In light of recent events, Bandolero believes we should take a look at the First Amendment of the Constitution of the United States of America.
Congress shall make no law respecting an establishment of religion, or prohibiting the free exercise thereof; or abridging the freedom of speech, or of the press; or the right of the people peaceably to assemble, and to petition the Government for a redress of grievances.
It’s amazing how much can be said with so few words!
It has lately been repeatedly said that protesters were exercising their First Amendment rights. Apparently, it is asserted that a “protest” is covered by “freedom of speech”. Bandolero doesn’t see that. A protest seems more appropriately to fall under “petition the Government for a redress of grievances”. In either case, Bandolero cannot find any right to pillage and vandalize property, nor any right to stop traffic, nor any right to throw water bottles and other projectiles at police, nor any right to assault and batter people. Nevertheless, all of these are being embraced as forms of “protest” protected by the First Amendment. It appears that they have overlooked the word “peaceably”. Or, perhaps, they have re-defined the word “peaceably” so that all of those activities are now considered to be peaceful. Bandolero shakes his head in dismay and disappointment. No, they are not peaceful.
Bandolero wonders if there’s any difference between a “protest” and a “demonstration”. In the 1960’s, large gatherings and marches were usually referred to as demonstrations; participants were demonstrators. Their purpose was to publicize things the demonstrators considered to be violations of the rights of, or injustices committed against, certain people, usually black people although native Americans got quite a number of demonstrations. Generally, the demonstrations were done “peaceably”, and served to petition the government for redress of grievances. The recent “protests”, on the other hand, have served to display outrage and express the sentiment, “I’m not going to take it any more!” That may amount to a form of petition for redress. However, there is no Constitutional right to petition for redress by breaking windows, spraying graffiti, throwing hard objects, looting, or assaulting; nor are such activities covered by freedom of speech. They aren’t speech, they are crimes; although, listening to some of the protesters, they seem to be asserting that the commission of a crime is a form of speech. Hmm, Bandolero may need to review his legal history, as he can’t recall whether burning draft cards and/or the flag was finally decided to be a form of speech protected by the First Amendment! Still, those would be victimless crimes, at least! We heard several talking heads assert that the destruction of a few small businesses and the beatings of a few innocent civilians was a small price to pay in relation to the bigger picture of protesting systemic racism in America. As if they never heard the phrase “slippery slope”.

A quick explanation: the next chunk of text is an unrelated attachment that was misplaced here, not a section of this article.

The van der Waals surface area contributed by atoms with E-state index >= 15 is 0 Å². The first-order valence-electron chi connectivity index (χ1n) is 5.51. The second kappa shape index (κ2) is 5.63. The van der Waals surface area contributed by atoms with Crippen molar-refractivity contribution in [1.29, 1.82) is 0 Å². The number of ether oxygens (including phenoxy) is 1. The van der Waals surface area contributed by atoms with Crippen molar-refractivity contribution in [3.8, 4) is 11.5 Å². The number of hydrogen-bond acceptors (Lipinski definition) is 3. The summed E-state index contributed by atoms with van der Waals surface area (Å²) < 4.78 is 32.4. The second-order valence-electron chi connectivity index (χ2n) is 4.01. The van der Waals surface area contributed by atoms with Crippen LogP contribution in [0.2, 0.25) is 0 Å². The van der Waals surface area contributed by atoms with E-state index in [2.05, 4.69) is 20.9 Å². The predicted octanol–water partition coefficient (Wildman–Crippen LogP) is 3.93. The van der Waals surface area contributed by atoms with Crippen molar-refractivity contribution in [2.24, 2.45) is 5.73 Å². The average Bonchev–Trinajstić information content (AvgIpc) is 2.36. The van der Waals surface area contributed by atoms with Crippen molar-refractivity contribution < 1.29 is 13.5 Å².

Recently, large noisy rancorous in-your-face antagonistic car-bombing store-looting gatherings of people have been referred to as protests rather than as demonstrations; the talking heads being quick to assert that the violence was insignificant. It seems that the purpose of this shift in terminology serves the purpose of bringing uncivil activities within the scope of what is protected by the First Amendment. This is both unfortunate and dangerous. Nevertheless, it can be seen as an element of the left’s strategy to expand the First Amendment and bring illegal activities within its scope. Bandolero, for one, will continue to oppose this strategy. The First Amendment, and all provisions of the Constitution, must be preserved and protected, not re-defined into meaningless slogans to fit the political correctness of the moment.